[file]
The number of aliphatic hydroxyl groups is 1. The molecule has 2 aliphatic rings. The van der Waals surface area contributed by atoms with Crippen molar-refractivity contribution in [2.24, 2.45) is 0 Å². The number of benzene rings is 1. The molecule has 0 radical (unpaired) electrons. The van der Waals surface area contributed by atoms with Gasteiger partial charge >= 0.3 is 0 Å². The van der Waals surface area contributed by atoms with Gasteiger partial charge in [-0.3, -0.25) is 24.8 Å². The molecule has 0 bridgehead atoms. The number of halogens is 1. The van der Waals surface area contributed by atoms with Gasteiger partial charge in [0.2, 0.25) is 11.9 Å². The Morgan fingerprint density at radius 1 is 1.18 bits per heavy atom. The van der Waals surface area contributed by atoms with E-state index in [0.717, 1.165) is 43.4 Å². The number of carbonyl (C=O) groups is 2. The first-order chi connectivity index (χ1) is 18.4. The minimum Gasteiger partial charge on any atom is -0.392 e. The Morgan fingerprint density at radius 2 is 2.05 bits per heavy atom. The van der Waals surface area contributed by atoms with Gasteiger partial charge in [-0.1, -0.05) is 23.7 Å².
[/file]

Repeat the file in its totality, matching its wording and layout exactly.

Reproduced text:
The number of aliphatic hydroxyl groups is 1. The molecule has 2 aliphatic rings. The van der Waals surface area contributed by atoms with Crippen molar-refractivity contribution in [2.24, 2.45) is 0 Å². The number of benzene rings is 1. The molecule has 0 radical (unpaired) electrons. The van der Waals surface area contributed by atoms with Gasteiger partial charge >= 0.3 is 0 Å². The van der Waals surface area contributed by atoms with Gasteiger partial charge in [-0.3, -0.25) is 24.8 Å². The molecule has 0 bridgehead atoms. The number of halogens is 1. The van der Waals surface area contributed by atoms with Gasteiger partial charge in [0.2, 0.25) is 11.9 Å². The Morgan fingerprint density at radius 1 is 1.18 bits per heavy atom. The van der Waals surface area contributed by atoms with E-state index in [0.717, 1.165) is 43.4 Å². The number of carbonyl (C=O) groups is 2. The first-order chi connectivity index (χ1) is 18.4. The minimum Gasteiger partial charge on any atom is -0.392 e. The Morgan fingerprint density at radius 2 is 2.05 bits per heavy atom. The van der Waals surface area contributed by atoms with Gasteiger partial charge in [-0.1, -0.05) is 23.7 Å².